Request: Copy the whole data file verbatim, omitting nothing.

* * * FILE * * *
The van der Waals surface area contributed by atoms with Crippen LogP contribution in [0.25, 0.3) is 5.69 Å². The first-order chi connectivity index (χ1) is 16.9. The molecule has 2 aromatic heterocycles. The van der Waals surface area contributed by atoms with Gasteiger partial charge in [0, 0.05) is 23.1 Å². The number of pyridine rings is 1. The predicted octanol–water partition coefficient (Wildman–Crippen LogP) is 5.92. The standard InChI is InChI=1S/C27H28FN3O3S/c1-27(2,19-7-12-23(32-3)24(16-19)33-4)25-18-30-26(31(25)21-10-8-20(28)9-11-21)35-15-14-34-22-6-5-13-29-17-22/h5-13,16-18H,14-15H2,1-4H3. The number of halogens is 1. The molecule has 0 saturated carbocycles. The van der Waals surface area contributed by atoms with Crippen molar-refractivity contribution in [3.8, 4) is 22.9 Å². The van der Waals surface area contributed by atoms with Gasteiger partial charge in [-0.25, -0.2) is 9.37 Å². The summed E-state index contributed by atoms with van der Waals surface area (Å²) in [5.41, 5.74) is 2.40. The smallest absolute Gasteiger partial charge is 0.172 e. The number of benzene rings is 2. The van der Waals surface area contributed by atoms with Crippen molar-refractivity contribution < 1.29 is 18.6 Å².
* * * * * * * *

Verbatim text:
The van der Waals surface area contributed by atoms with Crippen LogP contribution in [0.25, 0.3) is 5.69 Å². The first-order chi connectivity index (χ1) is 16.9. The molecule has 2 aromatic heterocycles. The van der Waals surface area contributed by atoms with Gasteiger partial charge in [0, 0.05) is 23.1 Å². The number of pyridine rings is 1. The predicted octanol–water partition coefficient (Wildman–Crippen LogP) is 5.92. The standard InChI is InChI=1S/C27H28FN3O3S/c1-27(2,19-7-12-23(32-3)24(16-19)33-4)25-18-30-26(31(25)21-10-8-20(28)9-11-21)35-15-14-34-22-6-5-13-29-17-22/h5-13,16-18H,14-15H2,1-4H3. The number of halogens is 1. The molecule has 0 saturated carbocycles. The van der Waals surface area contributed by atoms with Crippen molar-refractivity contribution in [3.8, 4) is 22.9 Å². The van der Waals surface area contributed by atoms with Gasteiger partial charge in [-0.25, -0.2) is 9.37 Å². The summed E-state index contributed by atoms with van der Waals surface area (Å²) in [5.41, 5.74) is 2.40. The smallest absolute Gasteiger partial charge is 0.172 e. The number of benzene rings is 2. The van der Waals surface area contributed by atoms with Crippen molar-refractivity contribution < 1.29 is 18.6 Å².